There is a difference between looking bloated and actually gaining weight. Looking bloated means your pet’s abdomen appears stretched compared to normal. Your dog’s abdomen can look bloated without a change in their weight. Potential causes of bloating include:

  • Binge eating: If your dog gets into the pantry and eats the whole bag of dog food, they may have a bloated appearance.
  • Gastric dilatation and volvulus (GDV): GDV most commonly affects large, deep-chested dogs. The stomach fills with gas or food (gastric dilatation/bloat) and then twists on itself (volvulus). One of the most common symptoms is nonproductive retching. This is an emergency!
  • Ascites: Fluid build-up within the abdomen (ascites) can cause your dog to appear bloated. Ascites has multiple potential causes, with heart failure or bleeding splenic masses among the more common causes in dogs.
  • Tumors:: A growth within the abdomen may cause a bloated appearance.

What to Do if Your Dog Is Gaining Weight Rapidly

If your dog is gaining weight quickly, you should call your veterinarian for an appointment. Even if the issue is simply that you’re overfeeding your pet, your veterinarian can rule out underlying conditions and help you develop a healthy weight loss plan.

Information to provide your veterinarian includes:

  • Exact amounts and types of foods and treats you’re feeding
  • How long you’ve noticed the weight gain occurring
  • If you’ve noticed changes to appetite, coat quality, skin health, urination, or water intake

Your veterinarian will perform a physical exam and likely recommend baseline blood work and urine testing. Based on these results, additional blood tests may be recommended to rule out conditions like Cushing’s disease or hypothyroidism.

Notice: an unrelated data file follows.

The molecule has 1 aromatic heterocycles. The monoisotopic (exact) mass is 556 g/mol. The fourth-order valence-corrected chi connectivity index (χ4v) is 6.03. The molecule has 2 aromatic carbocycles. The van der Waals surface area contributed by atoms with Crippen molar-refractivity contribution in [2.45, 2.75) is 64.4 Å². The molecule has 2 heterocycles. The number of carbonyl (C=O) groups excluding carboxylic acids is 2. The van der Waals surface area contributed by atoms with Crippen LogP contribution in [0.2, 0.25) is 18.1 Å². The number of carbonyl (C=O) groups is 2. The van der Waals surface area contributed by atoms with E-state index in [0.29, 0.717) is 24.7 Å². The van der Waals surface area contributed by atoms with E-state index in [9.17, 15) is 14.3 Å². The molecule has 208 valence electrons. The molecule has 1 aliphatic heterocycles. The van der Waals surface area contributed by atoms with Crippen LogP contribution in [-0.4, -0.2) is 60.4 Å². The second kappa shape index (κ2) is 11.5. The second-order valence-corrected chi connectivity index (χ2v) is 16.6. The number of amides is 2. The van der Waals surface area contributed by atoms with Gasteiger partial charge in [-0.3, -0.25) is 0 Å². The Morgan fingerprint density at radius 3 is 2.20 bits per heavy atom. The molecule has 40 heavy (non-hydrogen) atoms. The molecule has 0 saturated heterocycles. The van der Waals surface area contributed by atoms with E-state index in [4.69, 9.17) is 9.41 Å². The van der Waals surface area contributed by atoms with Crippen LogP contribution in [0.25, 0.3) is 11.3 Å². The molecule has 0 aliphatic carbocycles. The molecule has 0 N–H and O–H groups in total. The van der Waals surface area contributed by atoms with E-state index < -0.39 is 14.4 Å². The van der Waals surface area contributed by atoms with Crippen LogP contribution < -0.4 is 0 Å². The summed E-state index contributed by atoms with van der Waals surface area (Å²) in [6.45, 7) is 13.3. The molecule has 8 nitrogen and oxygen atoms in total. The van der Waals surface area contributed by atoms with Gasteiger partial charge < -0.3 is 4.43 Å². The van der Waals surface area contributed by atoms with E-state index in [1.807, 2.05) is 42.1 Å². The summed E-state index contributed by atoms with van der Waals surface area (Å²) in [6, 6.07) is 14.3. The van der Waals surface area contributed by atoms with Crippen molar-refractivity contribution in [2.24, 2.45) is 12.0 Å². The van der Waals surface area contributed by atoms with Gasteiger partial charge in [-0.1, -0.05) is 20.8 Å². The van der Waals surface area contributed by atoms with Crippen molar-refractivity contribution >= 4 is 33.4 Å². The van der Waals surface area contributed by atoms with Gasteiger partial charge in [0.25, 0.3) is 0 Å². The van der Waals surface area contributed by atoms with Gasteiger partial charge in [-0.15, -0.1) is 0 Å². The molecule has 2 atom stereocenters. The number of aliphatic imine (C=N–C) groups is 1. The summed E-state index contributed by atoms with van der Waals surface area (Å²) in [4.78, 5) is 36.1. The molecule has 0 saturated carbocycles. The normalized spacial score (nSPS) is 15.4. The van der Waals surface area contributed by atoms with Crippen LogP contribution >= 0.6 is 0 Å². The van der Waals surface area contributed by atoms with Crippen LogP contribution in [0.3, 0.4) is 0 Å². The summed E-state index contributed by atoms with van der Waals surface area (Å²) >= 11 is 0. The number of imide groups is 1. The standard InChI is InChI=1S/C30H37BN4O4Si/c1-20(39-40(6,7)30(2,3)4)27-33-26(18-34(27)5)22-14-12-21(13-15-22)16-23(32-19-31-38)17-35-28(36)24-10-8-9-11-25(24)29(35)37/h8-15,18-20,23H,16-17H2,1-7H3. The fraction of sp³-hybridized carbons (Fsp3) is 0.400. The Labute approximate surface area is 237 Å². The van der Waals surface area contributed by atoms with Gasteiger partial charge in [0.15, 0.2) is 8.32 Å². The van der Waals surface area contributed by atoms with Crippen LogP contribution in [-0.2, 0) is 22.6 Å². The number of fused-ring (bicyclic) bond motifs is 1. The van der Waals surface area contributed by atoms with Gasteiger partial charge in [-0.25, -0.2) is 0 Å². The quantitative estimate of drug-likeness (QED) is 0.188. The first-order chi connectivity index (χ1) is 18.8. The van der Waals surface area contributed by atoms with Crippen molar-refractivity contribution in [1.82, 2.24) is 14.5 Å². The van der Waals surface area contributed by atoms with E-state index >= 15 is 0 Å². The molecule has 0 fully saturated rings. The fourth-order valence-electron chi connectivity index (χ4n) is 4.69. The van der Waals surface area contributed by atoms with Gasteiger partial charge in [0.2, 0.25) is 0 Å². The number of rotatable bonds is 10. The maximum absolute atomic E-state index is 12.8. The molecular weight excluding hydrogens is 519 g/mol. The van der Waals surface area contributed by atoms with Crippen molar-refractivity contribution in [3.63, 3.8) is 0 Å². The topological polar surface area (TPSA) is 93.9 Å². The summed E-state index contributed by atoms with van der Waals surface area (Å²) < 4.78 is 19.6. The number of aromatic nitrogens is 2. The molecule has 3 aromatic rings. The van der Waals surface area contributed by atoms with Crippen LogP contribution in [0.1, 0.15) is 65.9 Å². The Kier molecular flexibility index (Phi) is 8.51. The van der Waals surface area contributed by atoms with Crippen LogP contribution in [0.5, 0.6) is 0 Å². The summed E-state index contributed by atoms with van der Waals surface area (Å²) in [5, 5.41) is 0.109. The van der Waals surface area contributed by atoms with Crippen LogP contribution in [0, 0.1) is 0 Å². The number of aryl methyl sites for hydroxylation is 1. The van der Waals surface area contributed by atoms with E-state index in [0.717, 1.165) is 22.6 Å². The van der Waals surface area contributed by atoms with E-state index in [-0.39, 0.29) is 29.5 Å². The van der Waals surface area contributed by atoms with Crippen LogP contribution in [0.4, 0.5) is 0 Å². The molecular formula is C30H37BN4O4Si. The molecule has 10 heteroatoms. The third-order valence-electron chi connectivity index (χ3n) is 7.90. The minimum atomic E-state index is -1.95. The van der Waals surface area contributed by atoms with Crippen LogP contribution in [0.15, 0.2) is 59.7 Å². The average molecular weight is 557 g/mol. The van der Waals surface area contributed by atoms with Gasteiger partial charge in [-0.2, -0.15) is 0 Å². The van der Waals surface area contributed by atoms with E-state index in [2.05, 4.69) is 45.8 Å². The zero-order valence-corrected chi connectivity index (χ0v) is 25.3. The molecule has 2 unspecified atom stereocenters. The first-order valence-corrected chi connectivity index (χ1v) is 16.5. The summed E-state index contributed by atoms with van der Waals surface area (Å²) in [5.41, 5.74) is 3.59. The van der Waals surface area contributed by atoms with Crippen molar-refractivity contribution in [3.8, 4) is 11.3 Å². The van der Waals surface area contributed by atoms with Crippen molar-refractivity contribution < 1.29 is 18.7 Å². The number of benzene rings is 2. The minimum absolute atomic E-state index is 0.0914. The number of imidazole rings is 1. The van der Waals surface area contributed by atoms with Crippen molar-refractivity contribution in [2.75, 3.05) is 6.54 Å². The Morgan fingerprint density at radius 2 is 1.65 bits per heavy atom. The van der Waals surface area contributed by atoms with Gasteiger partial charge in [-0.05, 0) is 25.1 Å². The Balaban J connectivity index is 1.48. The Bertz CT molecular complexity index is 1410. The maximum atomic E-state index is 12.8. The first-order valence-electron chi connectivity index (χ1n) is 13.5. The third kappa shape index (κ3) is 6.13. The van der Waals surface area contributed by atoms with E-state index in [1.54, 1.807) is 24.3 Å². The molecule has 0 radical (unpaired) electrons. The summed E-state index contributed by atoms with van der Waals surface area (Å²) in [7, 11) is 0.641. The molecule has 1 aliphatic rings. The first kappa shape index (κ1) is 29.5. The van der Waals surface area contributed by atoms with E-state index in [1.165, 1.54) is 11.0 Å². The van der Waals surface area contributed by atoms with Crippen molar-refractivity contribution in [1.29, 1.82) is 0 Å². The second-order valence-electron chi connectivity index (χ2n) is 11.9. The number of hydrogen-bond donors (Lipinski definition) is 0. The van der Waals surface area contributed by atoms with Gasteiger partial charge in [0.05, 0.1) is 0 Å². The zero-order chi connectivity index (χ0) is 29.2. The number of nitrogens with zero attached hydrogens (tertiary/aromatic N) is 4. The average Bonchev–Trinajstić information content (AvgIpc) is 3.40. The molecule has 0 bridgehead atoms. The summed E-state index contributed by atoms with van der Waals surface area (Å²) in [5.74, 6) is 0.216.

If your veterinarian suspects an issue within the abdomen, such as binge-eating or fluid build-up, they may recommend an X-ray or an ultrasound of your dog’s abdomen. X-rays will be recommended if your veterinarian suspects an orthopedic condition like arthritis.

If your dog appears suddenly bloated and is vomiting, retching non productively, having difficulty breathing, coughing, is unable to stand, or you’re otherwise worried that they’re not acting like themselves, seek emergency care as quickly as possible.

Coming up With a Treatment Plan

Pet owner discussing weight gain with vet

Your veterinarian’s treatment plan for rapid weight gain in dogs will depend on the underlying cause.

If your dog’s rapid weight gain is due to overfeeding without an underlying medical cause, your veterinarian will focus on control of caloric intake and increasing physical activity. Dietary changes may involve feeding less of your dog’s current food, limiting treats, or a prescription weight loss diet. Other causes of sudden weight gain that require dietary management include getting altered (spay/neuter), pregnancy, and aging.

Some causes of sudden weight gain can be controlled with oral medications. For example, Cushing’s disease is usually controlled with the medication trilostane. Hypothyroidism is usually controlled with the medication levothyroxine.

For dogs gaining weight due to painful orthopedic conditions that limit their mobility, the focus will be on pain control. This may include nonsteroidal anti-inflammatory drugs (NSAIDs) like carprofen or grapiprant, joint supplements, or other medications.

An overweight dog lives anywhere from 5 months to over 2 years less than a lean dog, depending on their breed [3]. If you are concerned that your dog is suddenly gaining weight, follow your veterinarian’s recommendations to identify an underlying cause and get your dog back on the right track.